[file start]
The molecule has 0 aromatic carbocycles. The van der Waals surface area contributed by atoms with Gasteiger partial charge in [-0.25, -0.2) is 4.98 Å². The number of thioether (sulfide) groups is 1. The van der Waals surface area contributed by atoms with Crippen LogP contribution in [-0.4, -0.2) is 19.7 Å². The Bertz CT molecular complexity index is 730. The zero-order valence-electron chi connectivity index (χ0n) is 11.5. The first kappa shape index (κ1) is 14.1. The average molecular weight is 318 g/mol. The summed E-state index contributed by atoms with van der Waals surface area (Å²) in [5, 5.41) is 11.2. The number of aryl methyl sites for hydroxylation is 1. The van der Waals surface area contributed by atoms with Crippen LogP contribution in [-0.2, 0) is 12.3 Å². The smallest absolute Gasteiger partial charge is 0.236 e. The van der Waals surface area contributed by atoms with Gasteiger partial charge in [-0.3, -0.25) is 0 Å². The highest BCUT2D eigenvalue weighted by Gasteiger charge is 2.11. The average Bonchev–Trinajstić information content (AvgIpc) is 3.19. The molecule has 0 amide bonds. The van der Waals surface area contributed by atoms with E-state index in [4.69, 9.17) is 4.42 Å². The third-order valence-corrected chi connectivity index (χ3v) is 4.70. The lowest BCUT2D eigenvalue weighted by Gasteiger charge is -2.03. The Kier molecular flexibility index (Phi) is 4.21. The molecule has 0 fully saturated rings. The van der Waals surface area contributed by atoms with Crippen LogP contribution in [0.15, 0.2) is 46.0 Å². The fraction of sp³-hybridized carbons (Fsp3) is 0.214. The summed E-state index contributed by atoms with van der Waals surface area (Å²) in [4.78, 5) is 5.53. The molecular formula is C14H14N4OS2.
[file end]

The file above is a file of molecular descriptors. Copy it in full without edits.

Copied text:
The molecule has 0 aromatic carbocycles. The van der Waals surface area contributed by atoms with Gasteiger partial charge in [-0.25, -0.2) is 4.98 Å². The number of thioether (sulfide) groups is 1. The van der Waals surface area contributed by atoms with Crippen LogP contribution in [-0.4, -0.2) is 19.7 Å². The Bertz CT molecular complexity index is 730. The zero-order valence-electron chi connectivity index (χ0n) is 11.5. The first kappa shape index (κ1) is 14.1. The average molecular weight is 318 g/mol. The summed E-state index contributed by atoms with van der Waals surface area (Å²) in [5, 5.41) is 11.2. The number of aryl methyl sites for hydroxylation is 1. The van der Waals surface area contributed by atoms with Crippen LogP contribution in [-0.2, 0) is 12.3 Å². The smallest absolute Gasteiger partial charge is 0.236 e. The van der Waals surface area contributed by atoms with Gasteiger partial charge in [-0.3, -0.25) is 0 Å². The highest BCUT2D eigenvalue weighted by Gasteiger charge is 2.11. The average Bonchev–Trinajstić information content (AvgIpc) is 3.19. The molecule has 0 amide bonds. The van der Waals surface area contributed by atoms with E-state index in [4.69, 9.17) is 4.42 Å². The third-order valence-corrected chi connectivity index (χ3v) is 4.70. The lowest BCUT2D eigenvalue weighted by Gasteiger charge is -2.03. The Kier molecular flexibility index (Phi) is 4.21. The molecule has 0 fully saturated rings. The van der Waals surface area contributed by atoms with Crippen LogP contribution in [0.15, 0.2) is 46.0 Å². The fraction of sp³-hybridized carbons (Fsp3) is 0.214. The summed E-state index contributed by atoms with van der Waals surface area (Å²) in [4.78, 5) is 5.53. The molecular formula is C14H14N4OS2.